If you’re starting on your freelance journey the topic of this guide may seem insane. However I can ensure you that knowing when to fire a client is a critical component of building a successful freelance business.
A few years ago I was hired by a fast rising startup. The company had skyrocketing growth and I was hired to build their platform. After going through the interview process I was hired. Soon after taking the client I met with the developer who was leaving the organization.
After the developer walked me through the system he gave me a word of warning. He mentioned that the CEO of the company had a favorite word: urgent.
I filed the information in the back of my mind and started working on the application. Within days I learned why the previous developer left the fast growing startup. Literally EVERY email the CEO sent me contained the word urgent in some form or another.
Through the course of around a year I worked with the company and built out the full system. However I noticed that my quality of life was negatively affected by this single client. My nights and weekends were no longer filled with spending time with my family. Instead that time was spent working through countless
urgent tasks from the client.
After a while it dawned on me that if I continued to work with this client I was actually losing the benefits of being a freelancer. Being a freelancer is supposed to result in freedom and making my own schedule, right?
Once I realized that this client was making my life worse instead of better I put a plan in place and told him that I would no longer be working with him.
Through that experience I developed a system for deciding when to fire a client. There are three criteria that have to be met, and I’ve listed them below.
First on the list for deciding when to fire a client is when you are treated like an employee. Being treated like an employee typically means that you’re expected to be on the company’s schedule and thus limits your own freedom/flexibility. I have had multiple times where a client appeared to forget that I was a freelancer. Some telltale signs of this happening are:
When I realize that a client is treating me like an employee I’ll approach the CEO or whoever my direct report is, and I’ll convey my concerns. Many times this will fix the issue. However there have been times where the problem persists and I have been forced to fire the client.
Returning back to my story from the beginning of this guide, a top reason for knowing when to fire a client is when they can’t separate urgent from normal tasks.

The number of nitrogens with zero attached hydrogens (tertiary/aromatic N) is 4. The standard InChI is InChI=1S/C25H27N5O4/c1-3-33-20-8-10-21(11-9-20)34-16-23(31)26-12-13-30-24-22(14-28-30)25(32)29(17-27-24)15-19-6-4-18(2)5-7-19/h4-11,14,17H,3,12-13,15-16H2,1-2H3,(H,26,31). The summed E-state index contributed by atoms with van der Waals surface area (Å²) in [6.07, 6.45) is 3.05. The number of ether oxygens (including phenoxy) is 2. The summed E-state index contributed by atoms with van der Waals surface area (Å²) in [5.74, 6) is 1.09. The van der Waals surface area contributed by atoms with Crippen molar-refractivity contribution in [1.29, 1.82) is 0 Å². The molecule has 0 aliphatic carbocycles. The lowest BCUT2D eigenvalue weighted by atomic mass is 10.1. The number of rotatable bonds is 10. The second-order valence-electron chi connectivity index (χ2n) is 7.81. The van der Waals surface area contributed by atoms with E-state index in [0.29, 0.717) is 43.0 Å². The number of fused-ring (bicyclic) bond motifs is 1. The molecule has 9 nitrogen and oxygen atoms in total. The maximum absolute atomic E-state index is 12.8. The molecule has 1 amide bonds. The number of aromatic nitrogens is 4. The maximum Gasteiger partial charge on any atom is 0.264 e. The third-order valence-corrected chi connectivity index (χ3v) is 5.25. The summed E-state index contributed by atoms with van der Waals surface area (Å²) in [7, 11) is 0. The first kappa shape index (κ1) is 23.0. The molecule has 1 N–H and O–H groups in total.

I remember a time where this specific client setup a project management job board. I kid you not, 90% of the tasks were marked with the tag: urgent.
Not only is this a stressful situation, it is also a recipe for failure. When all tasks are marked as ‘urgent’ it essentially means that none of them are urgent because there’s no designation between the projects.
In the book ReWork, Fried and Hansson recommend that companies remove the word urgent from their dictionaries. I highly recommend this approach. Typically when a client marks tasks as urgent or ASAP it means that they don’t know how to properly manage a project. And poor project management skills is not an attribute you want in a client. Because the client who doesn’t know how to manage a project will eventually blame you for not implementing their plan properly.
Last on the list for knowing when to fire a client is when it’s a toxic environment. I’ve been fortunate to not run into this situation very often. However through the years I have a had a few toxic clients.
Being toxic can take a number of forms, including:
I can think of one client that embodied each of these traits. He hired me to build an application and gave an incredibly vague list of requirements. Throughout the build of the project I would send daily project updates and he would go weeks without giving feedback at all.
When I would hear from him all of his comments were negative. In many of the cases he would be upset for not implementing features that he had never even mentioned in his vague list of features.
Needless to say I fired the client on the spot and moved on to greener pastures.
When I started out as a freelancer the thought of firing a client seemed crazy. However as I built up my business I came to the realization that firing a client that constantly brought stress into my life actually resulted in making me a better freelancer.
Toxic clients are not fun to work with. They cause anxiety and kill the joy that freelancing should bring. So I’m constantly pruning my client list. And the more experienced I get as a freelancer, the better my client list has become. This has resulted in more joy for me and better performance in regard to what I produce for clients.